According to research by the Pew Research Center, by 2030 “all members of the Baby Boom generation” will have reached the retirement age of 65–with an average of 10,000 Baby Boomers reaching retirement age every day between now and then. By contrast, in 2014 millennials already represented a majority of the workforce, with more than half in management roles. With estimates that by 2025 nearly 75% of the western world’s workforce and predominate consumers will be Millennials, what should business leaders and those influencing strategy be paying attention too? I found this recent study Global Millennial Survey 2019 by Deloitte to provide good insights to consider.

Among this year’s key findings:

  • Economic and social/political optimism is at record lows. Respondents express a strong lack of faith in traditional societal institutions, including mass media, and are pessimistic about social progress.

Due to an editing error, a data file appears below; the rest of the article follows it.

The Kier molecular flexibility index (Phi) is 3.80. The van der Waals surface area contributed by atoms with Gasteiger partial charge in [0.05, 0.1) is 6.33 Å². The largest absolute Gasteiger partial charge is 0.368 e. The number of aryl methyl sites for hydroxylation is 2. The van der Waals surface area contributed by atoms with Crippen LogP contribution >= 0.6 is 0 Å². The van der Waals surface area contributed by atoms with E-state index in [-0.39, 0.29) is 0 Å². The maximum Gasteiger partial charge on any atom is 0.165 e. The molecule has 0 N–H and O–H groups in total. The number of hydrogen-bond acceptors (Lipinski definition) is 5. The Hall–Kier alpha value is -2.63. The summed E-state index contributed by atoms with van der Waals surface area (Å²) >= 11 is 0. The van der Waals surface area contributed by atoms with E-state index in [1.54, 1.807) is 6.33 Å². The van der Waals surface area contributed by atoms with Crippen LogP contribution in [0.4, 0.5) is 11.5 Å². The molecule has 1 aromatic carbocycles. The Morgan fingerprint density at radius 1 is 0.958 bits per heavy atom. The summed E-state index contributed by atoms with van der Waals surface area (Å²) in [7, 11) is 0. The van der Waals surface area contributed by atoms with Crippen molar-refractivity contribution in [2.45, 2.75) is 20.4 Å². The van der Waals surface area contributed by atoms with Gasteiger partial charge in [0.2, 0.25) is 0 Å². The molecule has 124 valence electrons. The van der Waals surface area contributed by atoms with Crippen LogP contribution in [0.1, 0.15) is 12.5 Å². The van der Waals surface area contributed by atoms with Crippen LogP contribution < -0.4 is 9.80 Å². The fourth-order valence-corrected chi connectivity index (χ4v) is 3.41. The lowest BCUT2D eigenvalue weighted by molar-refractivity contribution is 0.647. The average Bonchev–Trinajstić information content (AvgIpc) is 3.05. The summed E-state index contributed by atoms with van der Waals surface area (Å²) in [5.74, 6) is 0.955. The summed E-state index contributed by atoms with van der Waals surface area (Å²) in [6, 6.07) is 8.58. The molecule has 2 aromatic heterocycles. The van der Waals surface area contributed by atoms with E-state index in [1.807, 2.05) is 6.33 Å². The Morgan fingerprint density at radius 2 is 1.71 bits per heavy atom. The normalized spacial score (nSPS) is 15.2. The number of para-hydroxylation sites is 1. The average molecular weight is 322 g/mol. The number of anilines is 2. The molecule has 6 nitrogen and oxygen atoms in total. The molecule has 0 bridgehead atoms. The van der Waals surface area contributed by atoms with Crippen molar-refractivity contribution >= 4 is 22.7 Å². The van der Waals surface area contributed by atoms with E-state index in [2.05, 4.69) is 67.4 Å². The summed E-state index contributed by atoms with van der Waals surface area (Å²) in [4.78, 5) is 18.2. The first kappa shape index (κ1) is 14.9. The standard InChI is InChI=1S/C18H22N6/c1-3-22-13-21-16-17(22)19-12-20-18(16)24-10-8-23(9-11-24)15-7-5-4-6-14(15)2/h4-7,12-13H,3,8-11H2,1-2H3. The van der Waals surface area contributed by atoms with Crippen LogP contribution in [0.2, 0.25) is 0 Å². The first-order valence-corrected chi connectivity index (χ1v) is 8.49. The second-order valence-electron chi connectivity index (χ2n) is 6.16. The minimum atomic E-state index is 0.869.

• Millennials and Gen Zs are disillusioned. They’re not particularly satisfied with their lives, their financial situations, their jobs, government and business leaders, social media, or the way their data is used.
  • Millennials value experiences. They aspire to travel and help their communities more than starting families or their own businesses.
  • Millennials are skeptical of business’s motives. Respondents do not think highly of leaders’ impact on society, their commitment to improving the world, or their trustworthiness.
  • They let their wallets do the talking (and walking). Millennials and Gen Zs, in general, will patronize and support companies that align with their values; many say they will not hesitate to lessen or end relationships when they disagree with companies’ business practices, values, or political leanings.